Bible Bite: Those HEEEEATHEN Drums!

Bible Bites Teeth

I was up before my kids today, working and doing some reading.  I was in Exodus 15 and found myself reading Miriam’s song in Exodus 15:1-21.  That’s a passage I’d love to preach on, especially in a Mennonite Brethren Church (as if that’s happening before the second coming).  Miriam basically sings a song about how wonderful God is at slaying his enemies (15:1-10) and how glorious he is because of it (15:11-18).

The Lord is a man of war; the Lord is his name.” – Ex. 15:3

I don’t see that praise song coming out of Hillsong anytime soon.


I’ll have to do a separate post walking through that magnificently metal worship song, but something caught my attention that I’m going to share with you.  Guess what?  Exodus 15:20-21 says:

“Then Miriam the prophetess, the sister of Aaron, took a tambourine in her hand, and all the women went out after her with tambourines and dancing.And Miriam sang to them:

Sing to the Lord, for he has triumphed gloriously;
the horse and his rider he has thrown into the sea.”

The English says “tambourine”, but I had a conversation with someone where I ended up looking into the term.  It’s the Hebrew word toph and it refers to a small drum with bells on it.  So quite literally, Miriam and all the women started banging drums (with bells on) and started singing about how the Lord has triumphed gloriously by slaughtering their enemies.

So much for all those Evangelical myths about the Bible never mentioning drums or drums being from Africa and therefore demonic, or “the rock beat” being the source of all evils in the church.  I’ve heard those lines time and again and I just ignored them as the silly rantings of superstitious people, but I never actually looked into the issue.  A few minutes with a lexicon has proven quite therapeutic for me, especially after decades of playing drums in church but being endlessly guilted by elderly folks in the church who threw certain books (like this book and this book and this book and this book and the book by the guy who’s name is Marijuana…no church musician can read that seriously) at every drummer who ever came into the church.

When young people left the church, they knew I had something to do with it.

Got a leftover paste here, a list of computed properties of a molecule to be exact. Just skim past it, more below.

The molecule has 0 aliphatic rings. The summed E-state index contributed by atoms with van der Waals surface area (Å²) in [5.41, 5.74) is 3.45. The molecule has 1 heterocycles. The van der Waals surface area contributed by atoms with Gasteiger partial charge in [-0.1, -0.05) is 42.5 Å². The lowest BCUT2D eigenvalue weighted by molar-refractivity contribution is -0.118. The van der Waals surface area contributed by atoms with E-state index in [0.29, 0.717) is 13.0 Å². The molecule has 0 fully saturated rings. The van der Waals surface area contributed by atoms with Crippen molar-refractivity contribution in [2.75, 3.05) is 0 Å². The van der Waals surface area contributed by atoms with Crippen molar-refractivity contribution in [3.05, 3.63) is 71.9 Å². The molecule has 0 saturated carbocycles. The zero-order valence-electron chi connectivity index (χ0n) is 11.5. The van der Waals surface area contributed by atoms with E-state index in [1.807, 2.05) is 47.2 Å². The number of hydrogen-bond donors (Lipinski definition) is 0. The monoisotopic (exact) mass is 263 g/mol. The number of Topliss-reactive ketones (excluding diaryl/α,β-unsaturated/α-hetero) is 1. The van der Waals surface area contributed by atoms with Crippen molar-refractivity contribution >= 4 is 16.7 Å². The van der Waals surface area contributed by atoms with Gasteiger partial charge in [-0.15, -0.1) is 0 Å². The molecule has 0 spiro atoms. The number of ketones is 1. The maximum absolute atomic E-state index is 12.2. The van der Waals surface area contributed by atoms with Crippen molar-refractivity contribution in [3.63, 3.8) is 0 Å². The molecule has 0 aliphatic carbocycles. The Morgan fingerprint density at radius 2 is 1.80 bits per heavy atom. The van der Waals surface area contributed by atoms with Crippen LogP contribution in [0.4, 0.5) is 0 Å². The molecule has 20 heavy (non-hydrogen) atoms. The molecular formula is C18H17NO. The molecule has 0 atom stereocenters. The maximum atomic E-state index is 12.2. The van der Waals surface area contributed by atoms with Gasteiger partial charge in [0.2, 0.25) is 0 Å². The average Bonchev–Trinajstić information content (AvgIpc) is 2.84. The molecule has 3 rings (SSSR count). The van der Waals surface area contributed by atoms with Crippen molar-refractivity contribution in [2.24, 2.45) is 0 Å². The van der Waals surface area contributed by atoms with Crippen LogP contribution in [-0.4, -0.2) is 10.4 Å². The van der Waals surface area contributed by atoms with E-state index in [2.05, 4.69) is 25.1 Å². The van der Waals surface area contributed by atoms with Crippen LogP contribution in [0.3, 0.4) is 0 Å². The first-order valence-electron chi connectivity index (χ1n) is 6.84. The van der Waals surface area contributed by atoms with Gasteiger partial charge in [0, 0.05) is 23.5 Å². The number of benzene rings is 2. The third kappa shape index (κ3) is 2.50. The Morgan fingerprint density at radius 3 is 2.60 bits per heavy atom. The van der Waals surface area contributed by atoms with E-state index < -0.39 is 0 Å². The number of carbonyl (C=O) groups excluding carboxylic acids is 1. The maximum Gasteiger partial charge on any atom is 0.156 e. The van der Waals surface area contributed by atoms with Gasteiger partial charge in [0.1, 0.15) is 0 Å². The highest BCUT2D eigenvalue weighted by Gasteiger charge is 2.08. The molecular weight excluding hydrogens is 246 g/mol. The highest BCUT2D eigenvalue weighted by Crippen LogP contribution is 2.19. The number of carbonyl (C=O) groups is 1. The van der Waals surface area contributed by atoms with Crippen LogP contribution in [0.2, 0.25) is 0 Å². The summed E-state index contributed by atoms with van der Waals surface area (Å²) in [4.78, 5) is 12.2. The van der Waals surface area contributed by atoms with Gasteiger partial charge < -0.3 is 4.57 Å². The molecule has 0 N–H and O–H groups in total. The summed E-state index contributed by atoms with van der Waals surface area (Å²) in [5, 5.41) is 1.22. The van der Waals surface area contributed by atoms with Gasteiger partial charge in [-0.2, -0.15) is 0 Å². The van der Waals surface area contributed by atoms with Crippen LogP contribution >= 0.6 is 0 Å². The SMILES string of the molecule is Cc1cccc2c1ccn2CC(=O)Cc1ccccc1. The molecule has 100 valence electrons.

Well, now I can finally sleep at night.

Until Next Time,

Lyndon “Searching for exegetical support for headbanging now” Unger


11 thoughts on “Bible Bite: Those HEEEEATHEN Drums!

  1. Interesting. I had never paid much attention to the “drums are of the devil” crowd, but like you, I had never looked that far into it either. Although I had always how such folks thought Moses moved the organ around in the wilderness (maybe the priests carried it on poles like the ark of the covenant?).

  2. Reminds me of an article I read many years ago on Exodus 34:14, “The Lord, whose name is Jealous.” Then did a little re-write on Jack Hayford’s classic song “Majesty.” My new lyrics didn’t go over well. Maybe my version was lacking a good drum beat.

  3. Totally agree with you – some Bibles translate toph as timbrel rather than tambourine – it suggests a frame drum – one of the earliest musical instruments. The word also occurs in Psalm 150:4 alongside dancing just like Exodus 15:20 – now we really are on dangerous ground !!

    BUT… the anti-drums crowd often say (1) Exodus 15 was a celebration of a military victory, not an act of worship (I don’t buy that) (2) drums were not used in formal worship, (3) OT worship is not a model for worship in the NT and beyond, and (4) a modern drum kit is closely associated with the wickedness of secular pop music so shouldn’t be used in church.

    I’d love to see some responses to these…

    • (1) Celebration of military victory or not, drums are apparently not immoral. (2) Psalm 150:4 keywords: “Praise” and “timbrels” (3) Drums weren’t part of the NT model for musical worship because the NT has no model for musical worship. (4) The cross was easily associated with torture, Paul was easily associated with persecuting Christians, wine is easily associated with drunkenness, and organs are easily associated with funerals. Association doesn’t mean anything.

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